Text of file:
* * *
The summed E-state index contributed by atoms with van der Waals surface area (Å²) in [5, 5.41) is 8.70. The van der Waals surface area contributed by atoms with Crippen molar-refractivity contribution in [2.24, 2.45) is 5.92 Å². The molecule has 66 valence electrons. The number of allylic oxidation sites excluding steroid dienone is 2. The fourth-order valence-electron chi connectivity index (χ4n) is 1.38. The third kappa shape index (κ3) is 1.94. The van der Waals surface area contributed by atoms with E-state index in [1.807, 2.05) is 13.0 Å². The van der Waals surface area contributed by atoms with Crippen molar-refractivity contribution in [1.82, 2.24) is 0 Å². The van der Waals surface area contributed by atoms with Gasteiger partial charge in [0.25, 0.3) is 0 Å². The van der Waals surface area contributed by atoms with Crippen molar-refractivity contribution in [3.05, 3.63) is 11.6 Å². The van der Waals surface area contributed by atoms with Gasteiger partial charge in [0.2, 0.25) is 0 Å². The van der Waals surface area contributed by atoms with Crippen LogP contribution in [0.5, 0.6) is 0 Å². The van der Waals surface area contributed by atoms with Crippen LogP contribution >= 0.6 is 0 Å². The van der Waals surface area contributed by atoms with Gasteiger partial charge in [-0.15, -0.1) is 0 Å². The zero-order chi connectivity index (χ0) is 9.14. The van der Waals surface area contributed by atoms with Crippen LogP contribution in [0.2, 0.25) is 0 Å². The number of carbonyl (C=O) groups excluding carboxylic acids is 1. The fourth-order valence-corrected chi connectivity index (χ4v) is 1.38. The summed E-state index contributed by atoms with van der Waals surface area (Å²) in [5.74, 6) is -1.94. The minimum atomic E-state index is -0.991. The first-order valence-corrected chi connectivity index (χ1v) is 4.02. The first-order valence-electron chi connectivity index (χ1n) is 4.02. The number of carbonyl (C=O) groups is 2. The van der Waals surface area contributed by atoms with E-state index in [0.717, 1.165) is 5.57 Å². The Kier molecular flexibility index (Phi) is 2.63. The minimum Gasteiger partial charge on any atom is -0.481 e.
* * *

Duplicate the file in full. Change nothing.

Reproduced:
The summed E-state index contributed by atoms with van der Waals surface area (Å²) in [5, 5.41) is 8.70. The van der Waals surface area contributed by atoms with Crippen molar-refractivity contribution in [2.24, 2.45) is 5.92 Å². The molecule has 66 valence electrons. The number of allylic oxidation sites excluding steroid dienone is 2. The fourth-order valence-electron chi connectivity index (χ4n) is 1.38. The third kappa shape index (κ3) is 1.94. The van der Waals surface area contributed by atoms with E-state index in [1.807, 2.05) is 13.0 Å². The van der Waals surface area contributed by atoms with Crippen molar-refractivity contribution in [1.82, 2.24) is 0 Å². The van der Waals surface area contributed by atoms with Gasteiger partial charge in [0.25, 0.3) is 0 Å². The van der Waals surface area contributed by atoms with Crippen molar-refractivity contribution in [3.05, 3.63) is 11.6 Å². The van der Waals surface area contributed by atoms with Gasteiger partial charge in [0.2, 0.25) is 0 Å². The van der Waals surface area contributed by atoms with Crippen LogP contribution in [0.5, 0.6) is 0 Å². The van der Waals surface area contributed by atoms with Crippen LogP contribution >= 0.6 is 0 Å². The van der Waals surface area contributed by atoms with Gasteiger partial charge in [-0.15, -0.1) is 0 Å². The zero-order chi connectivity index (χ0) is 9.14. The van der Waals surface area contributed by atoms with Crippen LogP contribution in [0.2, 0.25) is 0 Å². The number of carbonyl (C=O) groups excluding carboxylic acids is 1. The fourth-order valence-corrected chi connectivity index (χ4v) is 1.38. The summed E-state index contributed by atoms with van der Waals surface area (Å²) in [5.74, 6) is -1.94. The minimum atomic E-state index is -0.991. The first-order valence-corrected chi connectivity index (χ1v) is 4.02. The first-order valence-electron chi connectivity index (χ1n) is 4.02. The number of carbonyl (C=O) groups is 2. The van der Waals surface area contributed by atoms with E-state index in [0.717, 1.165) is 5.57 Å². The Kier molecular flexibility index (Phi) is 2.63. The minimum Gasteiger partial charge on any atom is -0.481 e.